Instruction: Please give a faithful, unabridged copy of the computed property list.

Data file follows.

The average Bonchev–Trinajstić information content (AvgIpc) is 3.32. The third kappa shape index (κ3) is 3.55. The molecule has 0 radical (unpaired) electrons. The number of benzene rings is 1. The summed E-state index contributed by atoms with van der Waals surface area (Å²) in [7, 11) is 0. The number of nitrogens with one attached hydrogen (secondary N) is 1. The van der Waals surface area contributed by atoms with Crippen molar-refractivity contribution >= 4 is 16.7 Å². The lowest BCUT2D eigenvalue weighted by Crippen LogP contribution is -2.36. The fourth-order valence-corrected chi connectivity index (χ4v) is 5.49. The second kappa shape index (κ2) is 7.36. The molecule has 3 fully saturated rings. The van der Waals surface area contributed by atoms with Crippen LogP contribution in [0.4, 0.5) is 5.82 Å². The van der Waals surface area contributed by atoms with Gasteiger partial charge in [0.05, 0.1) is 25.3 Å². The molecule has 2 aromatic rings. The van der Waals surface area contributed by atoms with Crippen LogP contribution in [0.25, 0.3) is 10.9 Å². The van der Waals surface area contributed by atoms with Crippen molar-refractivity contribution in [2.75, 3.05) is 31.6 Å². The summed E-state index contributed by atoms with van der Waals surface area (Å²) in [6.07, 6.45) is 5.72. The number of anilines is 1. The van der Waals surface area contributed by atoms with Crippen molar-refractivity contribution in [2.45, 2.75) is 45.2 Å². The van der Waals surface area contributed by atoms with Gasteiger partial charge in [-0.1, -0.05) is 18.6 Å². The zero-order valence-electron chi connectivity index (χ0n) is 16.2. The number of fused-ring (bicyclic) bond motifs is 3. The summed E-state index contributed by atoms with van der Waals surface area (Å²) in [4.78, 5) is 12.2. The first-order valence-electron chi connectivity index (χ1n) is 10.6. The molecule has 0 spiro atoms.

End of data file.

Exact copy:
The average Bonchev–Trinajstić information content (AvgIpc) is 3.32. The third kappa shape index (κ3) is 3.55. The molecule has 0 radical (unpaired) electrons. The number of benzene rings is 1. The summed E-state index contributed by atoms with van der Waals surface area (Å²) in [7, 11) is 0. The number of nitrogens with one attached hydrogen (secondary N) is 1. The van der Waals surface area contributed by atoms with Crippen molar-refractivity contribution >= 4 is 16.7 Å². The lowest BCUT2D eigenvalue weighted by Crippen LogP contribution is -2.36. The fourth-order valence-corrected chi connectivity index (χ4v) is 5.49. The second kappa shape index (κ2) is 7.36. The molecule has 3 fully saturated rings. The van der Waals surface area contributed by atoms with Crippen LogP contribution in [0.4, 0.5) is 5.82 Å². The van der Waals surface area contributed by atoms with Gasteiger partial charge in [0.05, 0.1) is 25.3 Å². The molecule has 2 aromatic rings. The van der Waals surface area contributed by atoms with Crippen LogP contribution in [0.25, 0.3) is 10.9 Å². The van der Waals surface area contributed by atoms with Crippen molar-refractivity contribution in [2.75, 3.05) is 31.6 Å². The summed E-state index contributed by atoms with van der Waals surface area (Å²) in [6.07, 6.45) is 5.72. The number of anilines is 1. The van der Waals surface area contributed by atoms with Crippen molar-refractivity contribution in [2.45, 2.75) is 45.2 Å². The van der Waals surface area contributed by atoms with Gasteiger partial charge in [-0.1, -0.05) is 18.6 Å². The zero-order valence-electron chi connectivity index (χ0n) is 16.2. The number of fused-ring (bicyclic) bond motifs is 3. The summed E-state index contributed by atoms with van der Waals surface area (Å²) in [4.78, 5) is 12.2. The first-order valence-electron chi connectivity index (χ1n) is 10.6. The molecule has 0 spiro atoms.